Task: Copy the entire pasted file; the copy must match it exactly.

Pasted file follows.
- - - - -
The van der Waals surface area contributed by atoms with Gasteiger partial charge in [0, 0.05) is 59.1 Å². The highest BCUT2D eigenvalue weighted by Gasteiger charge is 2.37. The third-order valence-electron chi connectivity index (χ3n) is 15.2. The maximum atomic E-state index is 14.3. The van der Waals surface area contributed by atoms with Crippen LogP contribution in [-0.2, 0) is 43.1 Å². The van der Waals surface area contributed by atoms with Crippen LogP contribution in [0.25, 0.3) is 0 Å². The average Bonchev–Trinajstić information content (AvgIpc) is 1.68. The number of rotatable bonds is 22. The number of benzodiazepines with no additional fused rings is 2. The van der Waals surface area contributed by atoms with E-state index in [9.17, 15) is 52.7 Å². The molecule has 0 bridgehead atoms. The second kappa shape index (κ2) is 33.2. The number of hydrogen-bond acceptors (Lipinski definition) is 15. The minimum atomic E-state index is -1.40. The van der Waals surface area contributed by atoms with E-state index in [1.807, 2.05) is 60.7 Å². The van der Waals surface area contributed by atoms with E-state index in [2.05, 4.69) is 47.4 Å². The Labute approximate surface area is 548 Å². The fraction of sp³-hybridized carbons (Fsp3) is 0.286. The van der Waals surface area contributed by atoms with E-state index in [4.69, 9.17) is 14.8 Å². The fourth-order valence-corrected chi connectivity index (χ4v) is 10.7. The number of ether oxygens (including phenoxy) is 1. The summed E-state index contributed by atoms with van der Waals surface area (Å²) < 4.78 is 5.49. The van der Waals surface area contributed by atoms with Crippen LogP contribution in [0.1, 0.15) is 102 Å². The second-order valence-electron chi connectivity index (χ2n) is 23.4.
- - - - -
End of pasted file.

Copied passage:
The van der Waals surface area contributed by atoms with Gasteiger partial charge in [0, 0.05) is 59.1 Å². The highest BCUT2D eigenvalue weighted by Gasteiger charge is 2.37. The third-order valence-electron chi connectivity index (χ3n) is 15.2. The maximum atomic E-state index is 14.3. The van der Waals surface area contributed by atoms with Crippen LogP contribution in [-0.2, 0) is 43.1 Å². The van der Waals surface area contributed by atoms with Crippen LogP contribution in [0.25, 0.3) is 0 Å². The average Bonchev–Trinajstić information content (AvgIpc) is 1.68. The number of rotatable bonds is 22. The number of benzodiazepines with no additional fused rings is 2. The van der Waals surface area contributed by atoms with E-state index in [9.17, 15) is 52.7 Å². The molecule has 0 bridgehead atoms. The second kappa shape index (κ2) is 33.2. The number of hydrogen-bond acceptors (Lipinski definition) is 15. The minimum atomic E-state index is -1.40. The van der Waals surface area contributed by atoms with E-state index in [1.807, 2.05) is 60.7 Å². The van der Waals surface area contributed by atoms with E-state index in [2.05, 4.69) is 47.4 Å². The Labute approximate surface area is 548 Å². The fraction of sp³-hybridized carbons (Fsp3) is 0.286. The van der Waals surface area contributed by atoms with E-state index in [4.69, 9.17) is 14.8 Å². The fourth-order valence-corrected chi connectivity index (χ4v) is 10.7. The number of ether oxygens (including phenoxy) is 1. The summed E-state index contributed by atoms with van der Waals surface area (Å²) < 4.78 is 5.49. The van der Waals surface area contributed by atoms with Crippen LogP contribution in [0.1, 0.15) is 102 Å². The second-order valence-electron chi connectivity index (χ2n) is 23.4.